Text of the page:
He kept receiving text messages from his mother. “Not much battery left but just checking in…” “We are all OK here and miss you.” “Thanks for the text yday, pls stay in touch.” Couldn’t she understand that he had to be his own man? That he was his own individual and didn’t need his parents anymore? Like the penguins, his parents would do anything for him, but only if he lived a life that they approved of. Besides, there is a time when every chick become a fully grown bird, and its parents fly away.
David closed his phone and let it vibrate in his pocket as he came to the bridge. People walked toward and then past him, computers and cellphone chargers in their backpacks, embarking on a journey to find an electrical outlet and wireless Internet. Others came to Brooklyn for a freshly cooked meal at Tom’s Restaurant or Franny’s Pizzeria, or to simply sit at a coffee shop with a mug of hot tea. Only those without a place to stay would return to Manhattan, trekking back across the bridge to their apartments that never seemed so dark or so cold.
David walked among them. He walked past City Hall, then past Canal Street, and through the streets of Soho. The chaos of New York usually bothered David. The throngs of people rushing past him with their false sense of urgency. Wherever they were going, it wasn’t necessary to sprint to catch the subway or the bus – there would always be another one. David hated Soho most of all, with its hordes of shoppers. Whenever he was in the neighborhood, he always avoided Broadway, which made him feel agoraphobic.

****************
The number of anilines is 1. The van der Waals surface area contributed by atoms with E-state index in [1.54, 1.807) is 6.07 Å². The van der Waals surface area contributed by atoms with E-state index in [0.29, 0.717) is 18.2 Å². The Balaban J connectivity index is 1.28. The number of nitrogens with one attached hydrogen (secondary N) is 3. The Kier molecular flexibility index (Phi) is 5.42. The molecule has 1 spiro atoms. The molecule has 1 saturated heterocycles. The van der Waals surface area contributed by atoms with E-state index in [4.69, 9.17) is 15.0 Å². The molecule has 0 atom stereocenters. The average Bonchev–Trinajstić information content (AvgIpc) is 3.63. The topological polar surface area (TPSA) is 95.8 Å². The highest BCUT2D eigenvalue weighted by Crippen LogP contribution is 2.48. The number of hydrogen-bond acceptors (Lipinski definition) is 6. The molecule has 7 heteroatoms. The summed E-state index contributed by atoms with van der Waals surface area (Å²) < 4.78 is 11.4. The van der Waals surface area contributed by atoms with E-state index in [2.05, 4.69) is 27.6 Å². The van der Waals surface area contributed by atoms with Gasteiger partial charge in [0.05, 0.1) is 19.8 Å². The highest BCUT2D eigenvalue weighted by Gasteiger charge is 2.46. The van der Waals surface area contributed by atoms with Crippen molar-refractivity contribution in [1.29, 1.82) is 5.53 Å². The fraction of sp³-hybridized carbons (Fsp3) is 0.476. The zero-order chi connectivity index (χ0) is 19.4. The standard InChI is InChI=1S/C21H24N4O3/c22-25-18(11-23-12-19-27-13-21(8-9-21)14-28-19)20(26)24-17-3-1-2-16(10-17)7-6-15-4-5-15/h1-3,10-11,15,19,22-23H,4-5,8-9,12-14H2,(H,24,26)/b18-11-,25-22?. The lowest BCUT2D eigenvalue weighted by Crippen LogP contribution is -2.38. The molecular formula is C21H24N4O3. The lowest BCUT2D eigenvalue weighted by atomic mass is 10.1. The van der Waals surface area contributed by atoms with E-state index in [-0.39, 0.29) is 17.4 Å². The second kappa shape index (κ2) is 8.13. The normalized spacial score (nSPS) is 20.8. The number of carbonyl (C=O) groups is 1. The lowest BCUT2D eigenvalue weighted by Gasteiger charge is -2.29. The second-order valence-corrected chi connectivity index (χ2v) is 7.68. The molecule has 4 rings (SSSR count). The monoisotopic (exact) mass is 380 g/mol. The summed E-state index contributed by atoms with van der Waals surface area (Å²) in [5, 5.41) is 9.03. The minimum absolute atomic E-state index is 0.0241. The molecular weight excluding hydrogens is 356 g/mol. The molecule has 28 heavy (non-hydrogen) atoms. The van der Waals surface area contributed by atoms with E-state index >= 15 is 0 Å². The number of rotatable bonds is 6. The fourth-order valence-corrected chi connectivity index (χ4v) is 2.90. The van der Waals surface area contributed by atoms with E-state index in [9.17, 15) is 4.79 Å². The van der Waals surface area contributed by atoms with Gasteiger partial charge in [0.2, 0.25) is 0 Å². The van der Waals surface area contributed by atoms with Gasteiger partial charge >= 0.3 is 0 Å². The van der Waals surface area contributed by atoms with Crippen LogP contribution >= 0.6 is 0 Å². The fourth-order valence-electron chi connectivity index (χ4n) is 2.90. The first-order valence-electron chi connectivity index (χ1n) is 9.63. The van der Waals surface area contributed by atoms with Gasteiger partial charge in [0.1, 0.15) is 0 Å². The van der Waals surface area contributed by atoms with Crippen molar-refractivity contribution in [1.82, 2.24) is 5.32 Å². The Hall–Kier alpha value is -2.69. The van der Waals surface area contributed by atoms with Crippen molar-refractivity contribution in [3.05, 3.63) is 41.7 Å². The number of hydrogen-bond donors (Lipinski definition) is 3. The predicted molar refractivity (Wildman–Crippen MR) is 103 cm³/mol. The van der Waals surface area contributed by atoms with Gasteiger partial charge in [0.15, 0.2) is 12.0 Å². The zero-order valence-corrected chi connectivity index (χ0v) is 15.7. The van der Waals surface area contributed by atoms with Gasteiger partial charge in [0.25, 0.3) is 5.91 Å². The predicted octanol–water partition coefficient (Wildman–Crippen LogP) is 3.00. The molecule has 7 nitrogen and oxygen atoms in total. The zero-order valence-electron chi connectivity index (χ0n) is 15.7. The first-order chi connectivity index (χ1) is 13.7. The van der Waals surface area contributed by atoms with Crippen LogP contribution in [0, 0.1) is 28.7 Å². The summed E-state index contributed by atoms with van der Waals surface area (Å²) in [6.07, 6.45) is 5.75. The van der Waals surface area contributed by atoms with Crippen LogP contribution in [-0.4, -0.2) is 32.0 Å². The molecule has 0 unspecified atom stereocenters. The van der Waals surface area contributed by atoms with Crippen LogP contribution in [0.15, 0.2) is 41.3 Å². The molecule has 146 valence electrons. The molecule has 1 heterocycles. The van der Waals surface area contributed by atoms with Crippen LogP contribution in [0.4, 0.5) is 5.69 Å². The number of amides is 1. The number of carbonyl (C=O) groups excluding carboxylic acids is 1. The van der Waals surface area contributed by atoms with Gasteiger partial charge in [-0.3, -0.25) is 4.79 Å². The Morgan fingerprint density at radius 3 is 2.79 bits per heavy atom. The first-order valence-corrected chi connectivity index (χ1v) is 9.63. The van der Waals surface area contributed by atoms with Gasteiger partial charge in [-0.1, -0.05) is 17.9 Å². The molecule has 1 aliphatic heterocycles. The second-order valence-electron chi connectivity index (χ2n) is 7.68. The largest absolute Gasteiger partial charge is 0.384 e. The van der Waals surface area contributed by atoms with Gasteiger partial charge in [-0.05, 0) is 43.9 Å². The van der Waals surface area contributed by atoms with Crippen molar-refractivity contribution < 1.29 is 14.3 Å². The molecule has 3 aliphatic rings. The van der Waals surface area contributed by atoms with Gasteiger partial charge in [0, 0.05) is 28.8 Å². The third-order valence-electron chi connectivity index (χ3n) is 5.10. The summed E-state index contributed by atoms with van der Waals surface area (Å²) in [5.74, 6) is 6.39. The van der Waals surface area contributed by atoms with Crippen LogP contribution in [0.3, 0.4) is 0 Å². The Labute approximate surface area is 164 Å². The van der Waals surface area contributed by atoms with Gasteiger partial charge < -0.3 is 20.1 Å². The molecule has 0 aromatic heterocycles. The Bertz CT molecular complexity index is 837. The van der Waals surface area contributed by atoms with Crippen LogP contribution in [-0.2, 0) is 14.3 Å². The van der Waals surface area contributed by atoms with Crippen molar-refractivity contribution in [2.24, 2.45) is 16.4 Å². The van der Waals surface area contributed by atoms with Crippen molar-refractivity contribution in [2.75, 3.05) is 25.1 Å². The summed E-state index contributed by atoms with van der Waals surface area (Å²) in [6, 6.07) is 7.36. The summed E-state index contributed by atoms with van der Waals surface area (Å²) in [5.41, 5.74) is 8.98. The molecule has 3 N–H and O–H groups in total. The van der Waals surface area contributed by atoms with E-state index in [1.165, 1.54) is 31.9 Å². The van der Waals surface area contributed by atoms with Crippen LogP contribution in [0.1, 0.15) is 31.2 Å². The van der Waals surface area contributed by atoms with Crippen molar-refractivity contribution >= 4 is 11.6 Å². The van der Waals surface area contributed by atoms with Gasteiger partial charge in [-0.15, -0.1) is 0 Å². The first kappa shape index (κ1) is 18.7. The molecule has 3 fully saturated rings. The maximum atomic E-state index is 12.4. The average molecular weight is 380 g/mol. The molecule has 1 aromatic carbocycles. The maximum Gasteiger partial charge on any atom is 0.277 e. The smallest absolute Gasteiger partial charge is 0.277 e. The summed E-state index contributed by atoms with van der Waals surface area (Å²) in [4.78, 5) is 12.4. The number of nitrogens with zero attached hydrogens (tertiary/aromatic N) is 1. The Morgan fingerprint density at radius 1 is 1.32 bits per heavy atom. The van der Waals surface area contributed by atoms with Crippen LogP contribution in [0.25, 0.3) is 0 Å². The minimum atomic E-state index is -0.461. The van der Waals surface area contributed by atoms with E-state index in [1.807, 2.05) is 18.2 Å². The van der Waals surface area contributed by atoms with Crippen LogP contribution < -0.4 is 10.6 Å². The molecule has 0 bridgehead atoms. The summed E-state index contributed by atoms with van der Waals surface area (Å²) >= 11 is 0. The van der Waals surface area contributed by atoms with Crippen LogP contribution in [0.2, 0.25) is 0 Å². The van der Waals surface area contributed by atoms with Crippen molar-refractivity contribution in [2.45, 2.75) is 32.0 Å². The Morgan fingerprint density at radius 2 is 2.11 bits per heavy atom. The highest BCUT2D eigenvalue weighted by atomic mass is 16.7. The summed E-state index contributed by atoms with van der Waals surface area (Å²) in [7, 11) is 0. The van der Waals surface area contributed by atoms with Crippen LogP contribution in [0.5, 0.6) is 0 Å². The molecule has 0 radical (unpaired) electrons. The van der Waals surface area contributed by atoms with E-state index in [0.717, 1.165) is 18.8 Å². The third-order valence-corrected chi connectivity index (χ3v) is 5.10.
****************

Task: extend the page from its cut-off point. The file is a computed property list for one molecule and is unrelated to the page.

On that day, there wasn’t a soul on the streets of Soho.
Houston Street was void of honking horns and working traffic lights; the restaurants of Bleecker Street were empty. Two bikers munched on falafel outside of Mamoun’s and people sat by candlelight with lagers and ales at Blind Tiger. “We have batteries” read a sign on an open deli on West 4th Street.
All these sights did not affect David as much as the sounds. Never before had he realized the comfort he had from the whirring of taxis, flying through Manhattan to their intended destinations like bees buzzing through a garden from flower to flower, the hums of heaters, the laughter or crying of a child, the desperate wailing and wild shouts of the homeless, the strumming of a guitar from a street musician, the languages, the grumbles, the jokes, the threats, the thunder of the subway below, and the whispering of rats.
It was the eerie silence that hit David like nothing before. As he stood on the corner of Bleecker and Macdougal, where Bob Dylan and Joan Baez played for the first time, the white sky was turning grayer, and David forgot about his job interviews, his quest for adventure, his yearning for independence, his inability to write – for things were so much greater than him.
Before the sun set, prior to the cold creeping its way through the walls of lower Manhattan apartments, David returned to Brooklyn. He packed up his bag with a weeks worth of clothes and Tom’s Natural, his favorite brand of toothpaste. He locked the door of his new apartment with one key and turned on his car with another. David was going home.